Measuring ESG

June 2022 | Senior Leadership

Measuring ESG

Determining corporate value has never been an exact science. But the growing practice of including non-financial factors has made valuation even more complex. For many investors, so-called ESG (environment, social, and governance) issues are now being considered along with discounted cash flows and asset valuation, as is evident by the ESG questions posed in the last analyst earnings calls of 25 percent of companies in the S&P 500. “But,” says Wharton management professor Witold Henisz, “at the same time, people don’t feel they have the data and the insight to know how to measure it.”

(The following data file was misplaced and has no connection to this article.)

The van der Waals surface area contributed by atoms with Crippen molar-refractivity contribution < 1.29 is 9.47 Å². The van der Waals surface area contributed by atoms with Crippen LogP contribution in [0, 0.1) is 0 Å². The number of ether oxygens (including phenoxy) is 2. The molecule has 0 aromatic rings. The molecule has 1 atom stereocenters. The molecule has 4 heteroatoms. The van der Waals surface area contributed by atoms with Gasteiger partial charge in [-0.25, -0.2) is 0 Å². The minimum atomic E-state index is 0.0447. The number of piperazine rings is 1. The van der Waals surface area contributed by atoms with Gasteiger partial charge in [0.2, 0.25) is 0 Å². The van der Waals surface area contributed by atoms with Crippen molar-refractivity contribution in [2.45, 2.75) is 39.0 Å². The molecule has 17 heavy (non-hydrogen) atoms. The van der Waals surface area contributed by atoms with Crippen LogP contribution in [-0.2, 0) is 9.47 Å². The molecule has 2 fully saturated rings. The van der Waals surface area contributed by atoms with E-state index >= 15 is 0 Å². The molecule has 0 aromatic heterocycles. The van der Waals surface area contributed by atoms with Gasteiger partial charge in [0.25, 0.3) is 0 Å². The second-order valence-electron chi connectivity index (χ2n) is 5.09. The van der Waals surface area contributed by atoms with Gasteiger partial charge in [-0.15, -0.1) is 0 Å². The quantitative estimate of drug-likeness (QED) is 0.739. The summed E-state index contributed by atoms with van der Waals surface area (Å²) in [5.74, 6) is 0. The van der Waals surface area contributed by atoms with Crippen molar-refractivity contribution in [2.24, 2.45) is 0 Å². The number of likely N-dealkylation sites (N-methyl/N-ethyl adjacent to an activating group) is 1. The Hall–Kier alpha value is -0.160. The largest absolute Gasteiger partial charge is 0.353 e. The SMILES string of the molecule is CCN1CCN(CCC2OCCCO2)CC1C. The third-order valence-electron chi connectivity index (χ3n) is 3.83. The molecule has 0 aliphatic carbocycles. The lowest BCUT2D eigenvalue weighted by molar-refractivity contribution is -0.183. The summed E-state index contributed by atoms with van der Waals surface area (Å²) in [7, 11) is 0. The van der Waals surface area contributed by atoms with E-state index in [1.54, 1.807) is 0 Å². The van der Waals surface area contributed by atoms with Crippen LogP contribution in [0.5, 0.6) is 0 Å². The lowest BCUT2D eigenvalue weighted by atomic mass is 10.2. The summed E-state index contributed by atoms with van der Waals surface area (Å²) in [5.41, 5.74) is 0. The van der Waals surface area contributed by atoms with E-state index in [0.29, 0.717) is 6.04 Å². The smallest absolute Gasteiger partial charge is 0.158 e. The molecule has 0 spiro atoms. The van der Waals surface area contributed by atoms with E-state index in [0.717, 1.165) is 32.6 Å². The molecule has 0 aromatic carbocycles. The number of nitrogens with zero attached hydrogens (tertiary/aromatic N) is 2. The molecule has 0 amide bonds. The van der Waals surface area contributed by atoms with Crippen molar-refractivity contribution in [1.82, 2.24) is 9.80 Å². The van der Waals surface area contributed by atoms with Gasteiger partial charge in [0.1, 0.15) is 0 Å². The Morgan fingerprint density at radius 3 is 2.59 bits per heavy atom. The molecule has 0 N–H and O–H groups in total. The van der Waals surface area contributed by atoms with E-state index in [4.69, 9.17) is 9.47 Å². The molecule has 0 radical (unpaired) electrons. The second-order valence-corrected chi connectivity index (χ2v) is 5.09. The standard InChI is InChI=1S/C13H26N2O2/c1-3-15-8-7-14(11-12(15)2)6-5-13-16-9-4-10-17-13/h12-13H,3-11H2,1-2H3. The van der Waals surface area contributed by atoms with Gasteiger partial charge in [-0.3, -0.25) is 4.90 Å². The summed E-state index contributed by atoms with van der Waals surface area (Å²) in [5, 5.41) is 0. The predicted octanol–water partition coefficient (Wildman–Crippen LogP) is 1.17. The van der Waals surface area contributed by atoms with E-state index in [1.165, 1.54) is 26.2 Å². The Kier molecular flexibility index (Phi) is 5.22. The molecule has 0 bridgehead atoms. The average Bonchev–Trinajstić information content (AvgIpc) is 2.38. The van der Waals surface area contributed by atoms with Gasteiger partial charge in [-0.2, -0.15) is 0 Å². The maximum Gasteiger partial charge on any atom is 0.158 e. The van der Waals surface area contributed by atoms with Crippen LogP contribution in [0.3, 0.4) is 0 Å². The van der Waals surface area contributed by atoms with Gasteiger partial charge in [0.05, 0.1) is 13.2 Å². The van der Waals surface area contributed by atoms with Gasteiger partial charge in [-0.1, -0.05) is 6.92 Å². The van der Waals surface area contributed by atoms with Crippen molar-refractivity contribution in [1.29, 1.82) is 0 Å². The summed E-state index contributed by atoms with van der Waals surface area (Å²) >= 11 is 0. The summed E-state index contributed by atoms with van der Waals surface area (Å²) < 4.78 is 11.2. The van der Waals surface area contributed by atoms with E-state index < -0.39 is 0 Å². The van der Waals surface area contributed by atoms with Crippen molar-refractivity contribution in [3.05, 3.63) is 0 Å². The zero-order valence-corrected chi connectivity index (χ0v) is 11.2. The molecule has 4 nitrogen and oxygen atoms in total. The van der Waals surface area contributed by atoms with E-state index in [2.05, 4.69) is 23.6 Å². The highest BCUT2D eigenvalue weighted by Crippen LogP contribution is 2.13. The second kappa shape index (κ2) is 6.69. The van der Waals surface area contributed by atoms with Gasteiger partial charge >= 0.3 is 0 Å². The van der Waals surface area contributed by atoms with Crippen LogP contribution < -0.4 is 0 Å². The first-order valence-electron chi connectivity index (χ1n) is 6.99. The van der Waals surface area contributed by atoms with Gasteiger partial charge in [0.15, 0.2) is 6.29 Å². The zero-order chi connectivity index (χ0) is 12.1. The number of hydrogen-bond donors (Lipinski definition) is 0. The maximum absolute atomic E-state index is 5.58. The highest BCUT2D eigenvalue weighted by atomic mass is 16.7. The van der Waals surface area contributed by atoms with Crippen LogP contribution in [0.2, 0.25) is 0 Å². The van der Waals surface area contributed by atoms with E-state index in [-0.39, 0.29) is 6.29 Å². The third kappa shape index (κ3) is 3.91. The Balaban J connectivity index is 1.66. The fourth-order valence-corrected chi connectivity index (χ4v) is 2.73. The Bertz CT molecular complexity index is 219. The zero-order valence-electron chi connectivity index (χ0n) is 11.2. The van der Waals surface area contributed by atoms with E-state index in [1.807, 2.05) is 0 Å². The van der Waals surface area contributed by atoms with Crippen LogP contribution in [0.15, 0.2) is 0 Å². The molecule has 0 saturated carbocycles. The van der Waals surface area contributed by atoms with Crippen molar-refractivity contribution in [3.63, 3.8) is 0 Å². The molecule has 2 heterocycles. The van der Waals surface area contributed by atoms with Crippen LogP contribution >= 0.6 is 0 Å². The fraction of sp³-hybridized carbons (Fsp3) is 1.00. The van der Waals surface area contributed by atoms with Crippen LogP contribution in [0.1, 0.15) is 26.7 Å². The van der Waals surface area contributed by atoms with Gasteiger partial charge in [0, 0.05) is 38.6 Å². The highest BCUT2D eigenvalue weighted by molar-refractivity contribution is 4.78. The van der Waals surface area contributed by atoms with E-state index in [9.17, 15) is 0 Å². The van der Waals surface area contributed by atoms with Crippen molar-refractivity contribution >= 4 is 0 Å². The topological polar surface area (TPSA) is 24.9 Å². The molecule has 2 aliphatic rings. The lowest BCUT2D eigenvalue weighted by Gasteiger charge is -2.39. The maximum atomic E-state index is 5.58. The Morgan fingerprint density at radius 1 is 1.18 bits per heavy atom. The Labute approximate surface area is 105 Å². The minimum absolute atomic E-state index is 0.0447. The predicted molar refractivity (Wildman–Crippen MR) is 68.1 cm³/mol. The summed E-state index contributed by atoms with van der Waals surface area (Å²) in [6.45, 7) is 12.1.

If you’re a director or senior executive, that means those ESG questions, which are also being asked by employees and other stakeholders, can be very difficult to answer. “We are still developing the tools, the systems, and the processes to value ESG,” says Henisz. “Being tempted by a simplistic answer today can be an expensive mistake. But that doesn’t mean you can’t address ESG concerns and be able to convey your progress to those asking the questions.”

The History of ESG Measurement

Henisz explains that thus far, measuring ESG has been about two different types of ratings. The first simply identifies and creates a checklist of “good” and “bad” companies to help investors who want to avoid specific things like landmines and fossil fuels in their portfolio.

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